It must have been pretty heavy to wear – around 1000 carats in total (that’s almost half a pound of diamonds). But wow – it would have been worth it! I’ve been lucky enough to meet those on this trip to India who remember it being worn for important ceremonies and my overriding impression is that no amounts of superlatives can do it justice. Just the way it caught the light when it moved must have been absolutely mesmerising.
Today it is owned by Cartier – but sadly not in its original form. In a mysterious development, it appeared in an antique shop in the 1990s but – a big but – with many of the main diamonds missing. Cartier bought it to restore it and have replaced the missing stones with synthetics so you may have seen a restored version in an exhibition at some point. It’s still pretty impressive and a great example of East meets West.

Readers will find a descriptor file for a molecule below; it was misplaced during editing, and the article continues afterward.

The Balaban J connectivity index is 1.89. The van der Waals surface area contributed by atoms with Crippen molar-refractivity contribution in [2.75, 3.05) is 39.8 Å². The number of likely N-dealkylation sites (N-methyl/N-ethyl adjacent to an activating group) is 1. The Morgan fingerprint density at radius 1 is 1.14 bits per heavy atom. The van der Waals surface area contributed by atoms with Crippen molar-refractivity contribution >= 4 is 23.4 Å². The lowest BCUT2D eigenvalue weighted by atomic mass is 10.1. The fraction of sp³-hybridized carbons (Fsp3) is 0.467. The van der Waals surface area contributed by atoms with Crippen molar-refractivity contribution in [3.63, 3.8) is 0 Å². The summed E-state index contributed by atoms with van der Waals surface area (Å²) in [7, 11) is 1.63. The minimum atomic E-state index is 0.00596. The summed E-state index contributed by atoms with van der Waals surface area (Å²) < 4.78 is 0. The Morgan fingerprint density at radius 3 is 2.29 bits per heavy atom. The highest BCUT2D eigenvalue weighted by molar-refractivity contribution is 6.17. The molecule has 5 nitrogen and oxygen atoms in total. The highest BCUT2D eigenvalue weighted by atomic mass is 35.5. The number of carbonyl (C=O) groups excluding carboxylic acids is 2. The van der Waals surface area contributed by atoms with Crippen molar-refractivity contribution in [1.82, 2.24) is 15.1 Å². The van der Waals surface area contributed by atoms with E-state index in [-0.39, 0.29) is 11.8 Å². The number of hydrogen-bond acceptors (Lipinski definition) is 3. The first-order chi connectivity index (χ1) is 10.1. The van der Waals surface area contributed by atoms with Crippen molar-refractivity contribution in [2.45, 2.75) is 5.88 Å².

My grandfather explained to me that his father and uncles felt strongly the importance of staying true to a piece’s origin (in this case designing the necklace around the traditional Indian bib shape) while adding one’s own subtle style (i.e. choosing a more European -style platinum mounting). It turned out to be a winning strategy – it has been suggested that, were this necklace to exist in its original form today, it would be worth in the region of $30million…
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